Mutation in mitochondrial DNA as a cause of presbyacusis

Audiol Neurootol. Jan-Feb 2004;9(1):23-33. doi: 10.1159/000074184.

Abstract

Much of the hearing loss that occurs in old age is likely to be due to the long-term deterioration of the mitochondria in the different structures of the cochlea. The current review surveys some of the basic information on mitochondria and mitochondrial DNA, as a background to their possible involvement in presbyacusis. It is likely that oxygen radicals damage mitochondrial DNA and other components of the mitochondria, such as their proteins and lipids. This further compromises both oxidative phosphorylation and the repair processes in mitochondria, setting up a vicious cycle of degradation. Evidence is presented from inherited point mutations on the possibly most critical sites for mutations in mitochondrial DNA associated with hearing loss. It is suggested that random sorting and clonal expansion of mutations both maintain the integrity of the pool of mitochondrial DNA molecules and give rise to the apoptosis that leads to loss of vulnerable cells, and hence to deafness. It is moreover suggested that apoptosis of the vulnerable cells of the inner ear may to some extent be preventable, or at least delayed.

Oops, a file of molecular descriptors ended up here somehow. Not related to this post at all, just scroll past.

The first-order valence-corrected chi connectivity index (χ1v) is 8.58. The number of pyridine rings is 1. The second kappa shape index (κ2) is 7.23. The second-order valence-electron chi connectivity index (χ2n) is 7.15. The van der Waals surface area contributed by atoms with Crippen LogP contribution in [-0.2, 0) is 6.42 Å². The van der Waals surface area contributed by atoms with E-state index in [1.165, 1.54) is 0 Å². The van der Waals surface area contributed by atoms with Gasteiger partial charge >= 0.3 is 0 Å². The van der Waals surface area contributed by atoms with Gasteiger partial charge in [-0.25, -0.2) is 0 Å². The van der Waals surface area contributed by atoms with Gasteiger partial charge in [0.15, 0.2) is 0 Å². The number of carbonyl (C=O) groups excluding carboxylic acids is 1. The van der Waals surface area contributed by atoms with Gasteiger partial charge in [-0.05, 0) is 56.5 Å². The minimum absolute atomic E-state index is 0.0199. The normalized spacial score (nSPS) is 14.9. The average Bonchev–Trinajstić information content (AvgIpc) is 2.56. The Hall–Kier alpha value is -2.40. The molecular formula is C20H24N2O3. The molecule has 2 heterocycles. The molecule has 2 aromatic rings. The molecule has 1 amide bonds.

Publication types

  • Research Support, Non-U.S. Gov't
  • Review

MeSH terms

  • Aging / genetics
  • Aging / metabolism
  • Cochlea / metabolism
  • Cochlea / pathology
  • DNA, Mitochondrial / genetics*
  • DNA, Mitochondrial / metabolism
  • Humans
  • Mitochondria / genetics*
  • Mitochondria / metabolism
  • Mitochondria / pathology
  • Models, Genetic
  • Mutation*
  • Oxidative Phosphorylation
  • Penetrance
  • Presbycusis / genetics*
  • Presbycusis / metabolism
  • Presbycusis / pathology
  • Reactive Oxygen Species / metabolism

Substances

  • DNA, Mitochondrial
  • Reactive Oxygen Species